When the torch was passed from Taylor Martinez to Tommy Armstrong Jr., the handoff was a little shaky. Maybe we shouldn't be surprised.
Martinez and his erratic, statistically rich and always interesting career are rapidly fading into history. For all intents and purposes, the clock ran out for the senior quarterback Saturday at Memorial Stadium when Michigan State beat Nebraska 41-28 to eliminate the Cornhuskers from the Legends Division race, ensuring that Martinez will finish his eventful career without a conference championship. I'm sorry to see it end that way – for him and the rest of the seniors in his class.
In the past couple of weeks, it became evident that Martinez would never play for the Huskers again. His career ended due to a foot injury that is hard to define; for weeks, Pelini called it turf toe, but Martinez disputed that diagnosis while never clearly saying what the problem is. The erratic-but-explosive Martinez always was difficult to pin down. He thrilled you with unforgettably athletic touchdown runs and last-minute comeback wins. He bewildered you with poor decisions. He scared opposing defensive coordinators to death, then bailed them out with untimely turnovers.
Now he's just watching, like everyone else.
I don't know what Martinez thinks about, but it had to hurt watching his freshman replacement fumble away his last chance at a conference title, a very winnable game in which the Huskers outyarded Michigan State but clearly lost on special teams. This wasn't a gut punch of a loss, like last year's Big Ten Championship, or even the last two UCLA games. It was more frustrating than anything, just another reminder that Bo Pelini has fielded a team that does almost everything right off the field, but is often unable to translate that discipline into on-field performance.
Nebraska gift-wrapped 24 points for the Spartans in the form of five giveaways, including three by Armstrong, who appeared unsettled and distracted whenever the Huskers had poor field position, which was often. It showed that the Huskers can shoot themselves in the foot just as badly when Martinez is out of action as it did the past three seasons with him at the helm.
The Michigan State game spotlighted Nebraska's poor special teams play. It's obvious that Ross Els has too much on his plate as linebacker coach, recruiting coordinator, and special teams coordinator. It's time for Pelini to reassign the special teams gig, because outside of punt and kickoff coverage, the Huskers are not sound. Saturday, they continued to struggle to catch punts, let alone return them. The Huskers' punt return blocking is so ineffective, they rarely give Jordan Westerkamp a moment to catch the ball and turn upfield. They allowed Michigan State to extend a touchdown drive by converting on a crucial fake field goal in the fourth quarter. And freshman punter Sam Foltz is inconsistent. Although there have been three botched extra points, at least the placekicking has been decent.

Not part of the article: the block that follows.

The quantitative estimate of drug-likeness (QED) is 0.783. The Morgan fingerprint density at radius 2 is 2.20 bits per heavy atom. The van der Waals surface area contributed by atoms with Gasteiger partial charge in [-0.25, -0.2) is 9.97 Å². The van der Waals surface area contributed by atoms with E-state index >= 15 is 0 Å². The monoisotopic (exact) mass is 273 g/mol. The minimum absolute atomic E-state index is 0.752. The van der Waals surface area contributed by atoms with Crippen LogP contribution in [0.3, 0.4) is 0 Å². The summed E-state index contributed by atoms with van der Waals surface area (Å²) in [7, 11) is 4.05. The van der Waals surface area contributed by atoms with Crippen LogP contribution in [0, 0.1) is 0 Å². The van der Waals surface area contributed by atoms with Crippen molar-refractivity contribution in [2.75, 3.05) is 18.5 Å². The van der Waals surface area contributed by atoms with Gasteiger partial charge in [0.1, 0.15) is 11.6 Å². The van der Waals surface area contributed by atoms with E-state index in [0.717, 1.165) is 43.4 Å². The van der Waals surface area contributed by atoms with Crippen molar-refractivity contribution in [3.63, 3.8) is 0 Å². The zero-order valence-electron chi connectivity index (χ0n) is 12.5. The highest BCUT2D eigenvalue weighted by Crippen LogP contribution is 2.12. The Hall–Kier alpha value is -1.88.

The Husker offense was supposed to be much more than decent this fall, but key players have been sidelined. Coming into the season, Nebraska had at least the second-best quarterback in the Big Ten. Against Michigan State, they only had the second-best quarterback on the field, because MSU sophomore Connor Cook – an ordinary talent who doesn't make many mistakes – made some nice clutch passes to help the Spartans convert 11 of 21 third down chances.
Throw in four injured offensive linemen and assorted health problems among the wide receiving corps, and the Husker offense has been less than dominant lately. Even so, NU punched Michigan State's defense in the mouth like nobody else has done this year and showed heart battling back from a pair of 13-point deficits in the third quarter, but couldn't overcome the huge handicap it created with its inept ball security. In this game, most of the responsibility was Armstrong's.
The big question is whether Armstrong can grow out of it quicker than Martinez did – although some would argue Martinez never really grew out of the turnover bug as he finished 29-14 in 43 college starts. Martinez started 12 games as a freshman, missing two with an ankle injury. Armstrong, who likely will start nine games as a freshman, won his first five, then lost one – the same way T-Mart began. In fact, Martinez won eight of his first nine, then went 21-13 the rest of the way.
I believe Armstrong has a good future, and probably will benefit next year from a better defense than Martinez had. He's not a tough runner like Tommie Frazier, but has a nicer passing touch than did Frazier as a freshman. He looks calm and unflappable like Turner Gill, but lacks the maturity Gill showed during his second year in the program. Gill, who threw only 11 interceptions in 428 career passes, never turned over the ball like Armstrong is doing (seven interceptions in 115 attempts so far this year).
With Martinez out of the picture, Armstrong gives the Huskers the best chance to win because he can run and throw. But he needs to run with more assurance and authority. The jury is still out whether he'll develop the patience to resist trying to force a big play when none is available – possibly Martinez's main problem throughout his career. Armstrong should take a tip from Frazier, who as a freshman, pulled the ball down and scrambled whenever he wasn't sure about his target.
As for the rest of this year, the way is certainly clear for Pelini's Huskers to finish another year of inconsistent consistency – a nine-win season checkered by turnovers, mental lapses and head-scratching moments.
Formerly the sports editor at the North Platte Bulletin and a sportswriter/columnist for the North Platte Telegraph, Tad Stryker is a longtime Nebraska sports writer, having covered University of Nebraska and high school sports for more than 25 years. He started writing for this website in 2008. You can e-mail him at firstname.lastname@example.org